Virginia Tech Case Unlikely To Change Gun Control Views


Recent and historical polling information suggests that Americans will not markedly change their views on gun control as a result of the Virginia Tech shootings, says In a Post/ABC News survey last October, 61 percent of people said they tighter gun restrictions while 37 percent opposed more stringent regulations. But events like the Amish school shooting or even Columbine incident that managed to make gun violence in schools a part of the daily debate for several years don’t have any long-term impact on Americans’ overall beliefs. Since 1989, an average of 63 percent have expressed support for stricter gun laws — regardless of external events.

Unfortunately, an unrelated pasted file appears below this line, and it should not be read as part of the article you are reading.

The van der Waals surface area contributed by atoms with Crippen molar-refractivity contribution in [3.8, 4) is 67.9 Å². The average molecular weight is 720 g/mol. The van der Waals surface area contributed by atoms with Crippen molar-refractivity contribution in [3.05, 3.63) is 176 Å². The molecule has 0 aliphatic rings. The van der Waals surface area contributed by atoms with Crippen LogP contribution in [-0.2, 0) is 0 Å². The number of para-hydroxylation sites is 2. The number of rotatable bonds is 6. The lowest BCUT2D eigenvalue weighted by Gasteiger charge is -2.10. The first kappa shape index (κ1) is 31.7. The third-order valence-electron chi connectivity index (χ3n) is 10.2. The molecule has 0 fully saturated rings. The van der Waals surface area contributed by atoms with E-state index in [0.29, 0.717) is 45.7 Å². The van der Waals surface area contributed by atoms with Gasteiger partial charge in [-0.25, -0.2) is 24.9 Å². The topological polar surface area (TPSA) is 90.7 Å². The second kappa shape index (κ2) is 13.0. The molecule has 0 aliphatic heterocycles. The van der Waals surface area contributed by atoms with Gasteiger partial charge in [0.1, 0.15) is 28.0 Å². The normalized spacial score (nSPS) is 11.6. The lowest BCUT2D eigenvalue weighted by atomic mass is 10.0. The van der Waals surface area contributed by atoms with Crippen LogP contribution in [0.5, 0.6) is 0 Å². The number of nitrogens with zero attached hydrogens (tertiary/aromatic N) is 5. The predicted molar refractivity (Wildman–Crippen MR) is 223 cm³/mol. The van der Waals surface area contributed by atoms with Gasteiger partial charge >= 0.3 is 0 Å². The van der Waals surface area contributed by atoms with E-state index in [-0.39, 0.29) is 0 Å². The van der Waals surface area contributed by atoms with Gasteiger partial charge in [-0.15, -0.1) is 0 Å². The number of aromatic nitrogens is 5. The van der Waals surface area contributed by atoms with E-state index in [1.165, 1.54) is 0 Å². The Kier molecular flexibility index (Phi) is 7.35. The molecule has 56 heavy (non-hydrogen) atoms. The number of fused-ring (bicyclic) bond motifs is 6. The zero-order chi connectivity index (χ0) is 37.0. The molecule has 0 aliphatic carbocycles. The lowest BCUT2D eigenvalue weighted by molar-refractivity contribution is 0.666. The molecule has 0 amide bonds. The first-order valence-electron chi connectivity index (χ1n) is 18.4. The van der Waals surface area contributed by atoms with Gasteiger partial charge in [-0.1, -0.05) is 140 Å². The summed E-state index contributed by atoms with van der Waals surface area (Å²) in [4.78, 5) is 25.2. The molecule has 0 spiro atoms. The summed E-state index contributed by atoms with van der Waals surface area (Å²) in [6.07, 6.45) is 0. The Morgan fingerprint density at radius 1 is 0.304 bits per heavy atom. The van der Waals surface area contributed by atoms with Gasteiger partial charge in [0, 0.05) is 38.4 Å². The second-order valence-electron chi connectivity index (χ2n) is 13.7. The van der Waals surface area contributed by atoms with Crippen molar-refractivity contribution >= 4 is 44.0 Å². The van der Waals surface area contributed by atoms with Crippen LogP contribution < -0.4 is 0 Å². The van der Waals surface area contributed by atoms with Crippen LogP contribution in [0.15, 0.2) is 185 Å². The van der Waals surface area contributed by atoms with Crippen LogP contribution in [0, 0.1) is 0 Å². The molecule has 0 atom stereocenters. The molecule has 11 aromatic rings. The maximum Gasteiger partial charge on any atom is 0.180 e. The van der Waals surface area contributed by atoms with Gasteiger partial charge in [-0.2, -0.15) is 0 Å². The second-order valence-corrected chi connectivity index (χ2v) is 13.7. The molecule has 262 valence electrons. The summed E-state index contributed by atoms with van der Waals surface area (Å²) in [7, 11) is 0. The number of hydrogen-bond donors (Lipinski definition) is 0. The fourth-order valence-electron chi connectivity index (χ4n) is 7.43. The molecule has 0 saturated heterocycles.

For more than a decade, Gallup has asked a standard question — “Do you feel that the laws covering the sale of firearms should be made more strict, less strict or kept as they are now?” The results show that support for tighter gun control has actually weakened. In October 2004, 54 percent of Gallup’s sample agreed that “the laws covering the sales of firearms” should be “more strict,” while 11 percent favored “less strict” laws and 34 percent preferred to uphold the status quo. Compare that with 51 percent who said they favored stricter laws, 11 percent backing less strict regulations and 36 percent supporting the laws as they were written in 2002. Given the fairly entrenched views about gun control and apparent disconnect between tragedy and public opinion, it seems unlikely that the shootings at Virginia Tech will have a lasting impact on the political debate over guns.


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